Apollo 12 rolled out in the early daylight of 8 September. The prime crew for the mission - Commander Charles Conrad, Command Module Pilot Richard Gordon, and Lunar Module Pilot Alan Bean - joined hundreds of other spectators. During September and October, the checkout proceeded in routine fashion. In the local jargon, it was a nominal operation. The countdown demonstration test ended on 29 October without incident, although rain and high winds stormed through the complex at simulated liftoff.5

The launch team started precount procedures one week before launch day. The 70 hours of activities moved along smoothly until Wednesday, 12 November. That morning technicians began filling the service module's liquid hydrogen tanks, which fed gaseous hydrogen to the spacecraft's fuel cells. There the hydrogen mixed with oxygen to provide electrical power and drinking water. Within minutes the North American test team knew it had a problem: one tank was not chilling down. When the team stopped the hydrogen flow, the fuel level dropped off rapidly. A crew member, looking through a panel window, detected frost on the tank. It was found that a leak in the outer shell had destroyed the vacuum insulation. Less than 40 hours remained on the countdown clock, and the problem was a new one for the North American crew at Merritt Island. After consulting with the Manned Spacecraft Center, John Williams, Spacecraft Operation Director, decided to replace the faulty tank with its corresponding unit from Apollo 13. Judging from experience at Downey, there was ample time for the operation. If the replacement could not be accomplished within the remaining hold time, KSC would delay the launch one month. The exchange involved removing an access panel and the cryogenic service lines leading through the panel, disconnecting a series of cryogenic feed lines and electrical connections between the tank and the hydrogen subsystem shelf, exchanging tanks, and refastening all the parts. The North American crew worked deliberately since spacecraft power was on, but still managed to complete the work within 24 hours. Meanwhile Launch Operations rescheduled the spacecraft cryogenic loading for Thursday morning at T-17 hours.6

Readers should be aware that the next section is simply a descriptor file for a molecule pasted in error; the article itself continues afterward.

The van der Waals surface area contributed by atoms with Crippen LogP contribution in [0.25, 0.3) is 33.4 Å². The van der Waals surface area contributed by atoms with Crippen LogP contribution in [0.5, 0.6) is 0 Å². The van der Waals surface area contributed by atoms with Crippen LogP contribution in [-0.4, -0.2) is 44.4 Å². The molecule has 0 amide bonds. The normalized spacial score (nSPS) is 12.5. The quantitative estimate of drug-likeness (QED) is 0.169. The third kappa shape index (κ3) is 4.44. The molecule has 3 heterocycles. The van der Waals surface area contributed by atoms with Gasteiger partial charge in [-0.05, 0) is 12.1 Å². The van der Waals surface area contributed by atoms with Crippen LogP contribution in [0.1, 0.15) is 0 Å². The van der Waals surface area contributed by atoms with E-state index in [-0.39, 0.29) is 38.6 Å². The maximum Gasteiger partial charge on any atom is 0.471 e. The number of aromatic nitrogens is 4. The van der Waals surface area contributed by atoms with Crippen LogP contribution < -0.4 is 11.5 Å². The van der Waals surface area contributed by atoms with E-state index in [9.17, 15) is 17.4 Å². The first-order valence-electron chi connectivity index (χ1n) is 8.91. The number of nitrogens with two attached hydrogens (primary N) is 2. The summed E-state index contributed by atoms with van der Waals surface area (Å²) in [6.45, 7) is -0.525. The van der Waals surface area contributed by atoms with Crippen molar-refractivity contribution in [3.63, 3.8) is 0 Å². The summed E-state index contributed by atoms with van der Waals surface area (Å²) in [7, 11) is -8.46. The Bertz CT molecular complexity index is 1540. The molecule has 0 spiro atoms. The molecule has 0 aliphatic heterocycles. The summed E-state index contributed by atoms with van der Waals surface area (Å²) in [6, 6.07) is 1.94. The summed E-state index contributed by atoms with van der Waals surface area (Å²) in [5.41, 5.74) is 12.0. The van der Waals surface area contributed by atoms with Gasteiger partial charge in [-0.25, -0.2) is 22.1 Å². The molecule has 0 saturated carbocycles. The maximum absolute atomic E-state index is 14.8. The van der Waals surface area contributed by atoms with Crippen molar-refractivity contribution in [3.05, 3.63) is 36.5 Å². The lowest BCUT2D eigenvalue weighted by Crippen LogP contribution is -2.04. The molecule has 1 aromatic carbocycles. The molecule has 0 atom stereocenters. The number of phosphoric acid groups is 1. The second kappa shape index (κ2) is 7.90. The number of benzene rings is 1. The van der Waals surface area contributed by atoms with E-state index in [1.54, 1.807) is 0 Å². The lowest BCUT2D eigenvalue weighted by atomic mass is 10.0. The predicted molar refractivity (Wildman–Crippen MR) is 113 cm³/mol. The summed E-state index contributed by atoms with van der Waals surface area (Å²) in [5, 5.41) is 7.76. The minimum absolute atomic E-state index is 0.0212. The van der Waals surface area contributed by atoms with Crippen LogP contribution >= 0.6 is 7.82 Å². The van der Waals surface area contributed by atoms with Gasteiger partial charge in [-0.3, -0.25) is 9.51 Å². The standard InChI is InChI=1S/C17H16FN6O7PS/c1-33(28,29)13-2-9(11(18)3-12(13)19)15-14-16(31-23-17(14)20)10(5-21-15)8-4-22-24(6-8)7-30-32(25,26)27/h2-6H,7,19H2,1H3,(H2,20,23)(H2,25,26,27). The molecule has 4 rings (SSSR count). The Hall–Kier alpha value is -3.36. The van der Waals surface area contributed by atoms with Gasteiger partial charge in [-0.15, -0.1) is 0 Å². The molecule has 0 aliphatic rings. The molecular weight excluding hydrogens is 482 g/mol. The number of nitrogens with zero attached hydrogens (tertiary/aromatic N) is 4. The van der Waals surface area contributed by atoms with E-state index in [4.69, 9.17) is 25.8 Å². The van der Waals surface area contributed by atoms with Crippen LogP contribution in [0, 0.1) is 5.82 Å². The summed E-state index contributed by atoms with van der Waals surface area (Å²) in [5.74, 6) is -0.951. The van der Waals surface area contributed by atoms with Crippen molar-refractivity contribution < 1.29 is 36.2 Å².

The launch team had planned one other major change in the countdown - the installation of the fuel capsule that would provide power for the package of experiments to be left on the lunar surface. The experimental instruments received power from a small (45 centimeters high, 40 centimeters in diameter) atomic generator. The 3.8 kilograms of plutonium 238 that fueled the generator rode to the moon inside a graphite cask. Understandably, the plutonium was one of the last items placed aboard.7